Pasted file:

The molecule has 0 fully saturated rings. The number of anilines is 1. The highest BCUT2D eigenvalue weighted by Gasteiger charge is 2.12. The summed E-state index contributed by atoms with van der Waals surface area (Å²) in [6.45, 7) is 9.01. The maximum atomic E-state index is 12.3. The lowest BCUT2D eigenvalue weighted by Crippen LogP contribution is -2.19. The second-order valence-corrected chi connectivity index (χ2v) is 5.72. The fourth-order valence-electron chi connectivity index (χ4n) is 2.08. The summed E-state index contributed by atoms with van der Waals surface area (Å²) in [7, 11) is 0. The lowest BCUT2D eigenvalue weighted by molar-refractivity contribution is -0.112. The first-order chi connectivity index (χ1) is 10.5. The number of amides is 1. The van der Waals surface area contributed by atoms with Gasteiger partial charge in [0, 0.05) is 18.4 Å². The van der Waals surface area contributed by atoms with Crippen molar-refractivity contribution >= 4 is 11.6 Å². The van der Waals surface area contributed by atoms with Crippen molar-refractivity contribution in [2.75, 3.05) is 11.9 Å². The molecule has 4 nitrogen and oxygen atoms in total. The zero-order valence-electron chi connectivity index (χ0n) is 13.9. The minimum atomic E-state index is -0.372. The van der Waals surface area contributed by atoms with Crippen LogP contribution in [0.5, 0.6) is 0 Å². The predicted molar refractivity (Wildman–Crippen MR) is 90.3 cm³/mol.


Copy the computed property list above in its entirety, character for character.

The molecule has 0 fully saturated rings. The number of anilines is 1. The highest BCUT2D eigenvalue weighted by Gasteiger charge is 2.12. The summed E-state index contributed by atoms with van der Waals surface area (Å²) in [6.45, 7) is 9.01. The maximum atomic E-state index is 12.3. The lowest BCUT2D eigenvalue weighted by Crippen LogP contribution is -2.19. The second-order valence-corrected chi connectivity index (χ2v) is 5.72. The fourth-order valence-electron chi connectivity index (χ4n) is 2.08. The summed E-state index contributed by atoms with van der Waals surface area (Å²) in [7, 11) is 0. The lowest BCUT2D eigenvalue weighted by molar-refractivity contribution is -0.112. The first-order chi connectivity index (χ1) is 10.5. The number of amides is 1. The van der Waals surface area contributed by atoms with Gasteiger partial charge in [0, 0.05) is 18.4 Å². The van der Waals surface area contributed by atoms with Crippen molar-refractivity contribution >= 4 is 11.6 Å². The van der Waals surface area contributed by atoms with Crippen molar-refractivity contribution in [2.75, 3.05) is 11.9 Å². The molecule has 4 nitrogen and oxygen atoms in total. The zero-order valence-electron chi connectivity index (χ0n) is 13.9. The minimum atomic E-state index is -0.372. The van der Waals surface area contributed by atoms with Crippen LogP contribution in [0.5, 0.6) is 0 Å². The predicted molar refractivity (Wildman–Crippen MR) is 90.3 cm³/mol.